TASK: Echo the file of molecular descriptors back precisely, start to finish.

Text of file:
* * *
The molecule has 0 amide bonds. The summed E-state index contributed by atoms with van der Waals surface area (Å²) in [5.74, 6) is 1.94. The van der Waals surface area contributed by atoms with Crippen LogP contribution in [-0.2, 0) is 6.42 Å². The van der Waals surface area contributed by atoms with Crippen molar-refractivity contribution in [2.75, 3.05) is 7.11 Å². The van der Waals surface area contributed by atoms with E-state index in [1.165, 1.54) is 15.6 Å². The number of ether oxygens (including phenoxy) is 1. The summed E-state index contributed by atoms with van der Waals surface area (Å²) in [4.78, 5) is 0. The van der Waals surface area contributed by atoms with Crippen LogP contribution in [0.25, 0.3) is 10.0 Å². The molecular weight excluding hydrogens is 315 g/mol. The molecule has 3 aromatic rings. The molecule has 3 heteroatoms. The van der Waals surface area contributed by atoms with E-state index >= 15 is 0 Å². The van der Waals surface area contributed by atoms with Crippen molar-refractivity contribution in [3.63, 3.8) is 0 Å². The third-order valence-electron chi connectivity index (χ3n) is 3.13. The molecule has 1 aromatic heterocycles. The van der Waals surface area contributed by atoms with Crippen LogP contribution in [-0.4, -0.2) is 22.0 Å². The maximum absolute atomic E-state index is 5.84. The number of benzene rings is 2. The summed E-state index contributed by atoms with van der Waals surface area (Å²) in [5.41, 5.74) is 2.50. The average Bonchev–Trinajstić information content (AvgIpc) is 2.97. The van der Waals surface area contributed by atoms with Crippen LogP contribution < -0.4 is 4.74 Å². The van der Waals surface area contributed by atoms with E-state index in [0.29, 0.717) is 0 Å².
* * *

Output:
The molecule has 0 amide bonds. The summed E-state index contributed by atoms with van der Waals surface area (Å²) in [5.74, 6) is 1.94. The van der Waals surface area contributed by atoms with Crippen LogP contribution in [-0.2, 0) is 6.42 Å². The van der Waals surface area contributed by atoms with Crippen molar-refractivity contribution in [2.75, 3.05) is 7.11 Å². The van der Waals surface area contributed by atoms with E-state index in [1.165, 1.54) is 15.6 Å². The number of ether oxygens (including phenoxy) is 1. The summed E-state index contributed by atoms with van der Waals surface area (Å²) in [4.78, 5) is 0. The van der Waals surface area contributed by atoms with Crippen LogP contribution in [0.25, 0.3) is 10.0 Å². The molecular weight excluding hydrogens is 315 g/mol. The molecule has 3 aromatic rings. The molecule has 3 heteroatoms. The van der Waals surface area contributed by atoms with E-state index >= 15 is 0 Å². The van der Waals surface area contributed by atoms with Crippen molar-refractivity contribution in [3.63, 3.8) is 0 Å². The third-order valence-electron chi connectivity index (χ3n) is 3.13. The molecule has 1 aromatic heterocycles. The van der Waals surface area contributed by atoms with Crippen LogP contribution in [-0.4, -0.2) is 22.0 Å². The maximum absolute atomic E-state index is 5.84. The number of benzene rings is 2. The summed E-state index contributed by atoms with van der Waals surface area (Å²) in [5.41, 5.74) is 2.50. The average Bonchev–Trinajstić information content (AvgIpc) is 2.97. The van der Waals surface area contributed by atoms with Crippen LogP contribution < -0.4 is 4.74 Å². The van der Waals surface area contributed by atoms with E-state index in [0.29, 0.717) is 0 Å².